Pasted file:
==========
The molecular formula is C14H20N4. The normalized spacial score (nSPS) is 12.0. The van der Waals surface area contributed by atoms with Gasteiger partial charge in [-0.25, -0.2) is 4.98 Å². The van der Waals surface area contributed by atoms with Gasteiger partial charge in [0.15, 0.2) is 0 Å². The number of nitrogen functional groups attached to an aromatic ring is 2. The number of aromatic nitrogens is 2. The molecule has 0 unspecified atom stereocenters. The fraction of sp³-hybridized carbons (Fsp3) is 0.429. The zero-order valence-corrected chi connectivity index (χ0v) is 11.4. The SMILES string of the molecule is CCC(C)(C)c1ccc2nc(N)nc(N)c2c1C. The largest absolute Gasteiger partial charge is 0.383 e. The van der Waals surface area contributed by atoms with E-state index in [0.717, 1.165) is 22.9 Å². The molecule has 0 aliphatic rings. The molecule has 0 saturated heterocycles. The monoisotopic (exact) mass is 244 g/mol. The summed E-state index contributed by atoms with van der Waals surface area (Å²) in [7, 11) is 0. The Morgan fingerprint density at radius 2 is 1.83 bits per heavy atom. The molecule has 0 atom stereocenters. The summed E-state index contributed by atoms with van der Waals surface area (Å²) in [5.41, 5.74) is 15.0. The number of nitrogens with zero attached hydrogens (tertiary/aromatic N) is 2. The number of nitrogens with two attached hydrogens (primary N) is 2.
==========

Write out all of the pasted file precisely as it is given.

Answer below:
The molecular formula is C14H20N4. The normalized spacial score (nSPS) is 12.0. The van der Waals surface area contributed by atoms with Gasteiger partial charge in [-0.25, -0.2) is 4.98 Å². The van der Waals surface area contributed by atoms with Gasteiger partial charge in [0.15, 0.2) is 0 Å². The number of nitrogen functional groups attached to an aromatic ring is 2. The number of aromatic nitrogens is 2. The molecule has 0 unspecified atom stereocenters. The fraction of sp³-hybridized carbons (Fsp3) is 0.429. The zero-order valence-corrected chi connectivity index (χ0v) is 11.4. The SMILES string of the molecule is CCC(C)(C)c1ccc2nc(N)nc(N)c2c1C. The largest absolute Gasteiger partial charge is 0.383 e. The van der Waals surface area contributed by atoms with E-state index in [0.717, 1.165) is 22.9 Å². The molecule has 0 aliphatic rings. The molecule has 0 saturated heterocycles. The monoisotopic (exact) mass is 244 g/mol. The summed E-state index contributed by atoms with van der Waals surface area (Å²) in [7, 11) is 0. The Morgan fingerprint density at radius 2 is 1.83 bits per heavy atom. The molecule has 0 atom stereocenters. The summed E-state index contributed by atoms with van der Waals surface area (Å²) in [5.41, 5.74) is 15.0. The number of nitrogens with zero attached hydrogens (tertiary/aromatic N) is 2. The number of nitrogens with two attached hydrogens (primary N) is 2.